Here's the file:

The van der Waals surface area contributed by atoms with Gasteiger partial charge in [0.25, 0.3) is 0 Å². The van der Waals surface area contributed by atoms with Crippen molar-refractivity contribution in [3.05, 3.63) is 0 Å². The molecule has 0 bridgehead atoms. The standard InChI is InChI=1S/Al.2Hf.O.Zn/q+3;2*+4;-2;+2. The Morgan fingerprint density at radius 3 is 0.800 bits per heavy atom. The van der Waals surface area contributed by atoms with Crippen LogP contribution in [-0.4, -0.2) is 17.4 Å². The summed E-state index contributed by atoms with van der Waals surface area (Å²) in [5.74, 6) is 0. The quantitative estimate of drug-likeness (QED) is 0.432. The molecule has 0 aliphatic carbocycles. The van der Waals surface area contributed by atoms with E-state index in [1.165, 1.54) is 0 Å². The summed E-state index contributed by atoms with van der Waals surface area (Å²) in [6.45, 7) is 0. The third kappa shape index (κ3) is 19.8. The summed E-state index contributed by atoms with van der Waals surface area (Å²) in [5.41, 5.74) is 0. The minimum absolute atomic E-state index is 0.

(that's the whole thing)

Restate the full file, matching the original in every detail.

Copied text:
The van der Waals surface area contributed by atoms with Gasteiger partial charge in [0.25, 0.3) is 0 Å². The van der Waals surface area contributed by atoms with Crippen molar-refractivity contribution in [3.05, 3.63) is 0 Å². The molecule has 0 bridgehead atoms. The standard InChI is InChI=1S/Al.2Hf.O.Zn/q+3;2*+4;-2;+2. The Morgan fingerprint density at radius 3 is 0.800 bits per heavy atom. The van der Waals surface area contributed by atoms with Crippen LogP contribution in [-0.4, -0.2) is 17.4 Å². The summed E-state index contributed by atoms with van der Waals surface area (Å²) in [5.74, 6) is 0. The quantitative estimate of drug-likeness (QED) is 0.432. The molecule has 0 aliphatic carbocycles. The van der Waals surface area contributed by atoms with E-state index in [1.165, 1.54) is 0 Å². The summed E-state index contributed by atoms with van der Waals surface area (Å²) in [6.45, 7) is 0. The third kappa shape index (κ3) is 19.8. The summed E-state index contributed by atoms with van der Waals surface area (Å²) in [5.41, 5.74) is 0. The minimum absolute atomic E-state index is 0.